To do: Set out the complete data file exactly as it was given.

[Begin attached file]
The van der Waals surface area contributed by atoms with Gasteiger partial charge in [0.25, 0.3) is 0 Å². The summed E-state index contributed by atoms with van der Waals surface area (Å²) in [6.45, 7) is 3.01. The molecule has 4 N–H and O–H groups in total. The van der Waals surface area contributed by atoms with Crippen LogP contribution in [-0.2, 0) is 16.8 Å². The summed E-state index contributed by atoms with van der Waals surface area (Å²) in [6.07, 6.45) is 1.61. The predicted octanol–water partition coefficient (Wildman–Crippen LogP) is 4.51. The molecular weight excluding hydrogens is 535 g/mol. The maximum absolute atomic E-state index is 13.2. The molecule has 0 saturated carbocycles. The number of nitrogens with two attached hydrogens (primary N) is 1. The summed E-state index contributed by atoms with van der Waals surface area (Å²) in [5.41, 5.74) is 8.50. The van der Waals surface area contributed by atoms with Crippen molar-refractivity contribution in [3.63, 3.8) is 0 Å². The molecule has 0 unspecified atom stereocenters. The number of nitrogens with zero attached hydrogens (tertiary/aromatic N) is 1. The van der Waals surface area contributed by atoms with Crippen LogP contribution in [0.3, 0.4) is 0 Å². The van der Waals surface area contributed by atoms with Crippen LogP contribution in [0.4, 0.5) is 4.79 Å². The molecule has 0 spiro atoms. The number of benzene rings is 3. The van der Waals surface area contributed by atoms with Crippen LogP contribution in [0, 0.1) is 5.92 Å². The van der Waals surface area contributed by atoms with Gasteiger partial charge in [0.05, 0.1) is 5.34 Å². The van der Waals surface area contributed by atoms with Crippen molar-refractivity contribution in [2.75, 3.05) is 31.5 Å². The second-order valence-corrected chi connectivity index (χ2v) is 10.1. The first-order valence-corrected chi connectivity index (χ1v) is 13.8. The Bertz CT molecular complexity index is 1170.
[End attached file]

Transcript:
The van der Waals surface area contributed by atoms with Gasteiger partial charge in [0.25, 0.3) is 0 Å². The summed E-state index contributed by atoms with van der Waals surface area (Å²) in [6.45, 7) is 3.01. The molecule has 4 N–H and O–H groups in total. The van der Waals surface area contributed by atoms with Crippen LogP contribution in [-0.2, 0) is 16.8 Å². The summed E-state index contributed by atoms with van der Waals surface area (Å²) in [6.07, 6.45) is 1.61. The predicted octanol–water partition coefficient (Wildman–Crippen LogP) is 4.51. The molecular weight excluding hydrogens is 535 g/mol. The maximum absolute atomic E-state index is 13.2. The molecule has 0 saturated carbocycles. The number of nitrogens with two attached hydrogens (primary N) is 1. The summed E-state index contributed by atoms with van der Waals surface area (Å²) in [5.41, 5.74) is 8.50. The van der Waals surface area contributed by atoms with Crippen molar-refractivity contribution in [3.63, 3.8) is 0 Å². The molecule has 0 unspecified atom stereocenters. The number of nitrogens with zero attached hydrogens (tertiary/aromatic N) is 1. The van der Waals surface area contributed by atoms with Crippen LogP contribution in [0.3, 0.4) is 0 Å². The van der Waals surface area contributed by atoms with Crippen LogP contribution in [0.4, 0.5) is 4.79 Å². The molecule has 0 spiro atoms. The number of benzene rings is 3. The van der Waals surface area contributed by atoms with Crippen LogP contribution in [0, 0.1) is 5.92 Å². The van der Waals surface area contributed by atoms with Gasteiger partial charge in [0.05, 0.1) is 5.34 Å². The van der Waals surface area contributed by atoms with Crippen molar-refractivity contribution in [2.75, 3.05) is 31.5 Å². The second-order valence-corrected chi connectivity index (χ2v) is 10.1. The first-order valence-corrected chi connectivity index (χ1v) is 13.8. The Bertz CT molecular complexity index is 1170.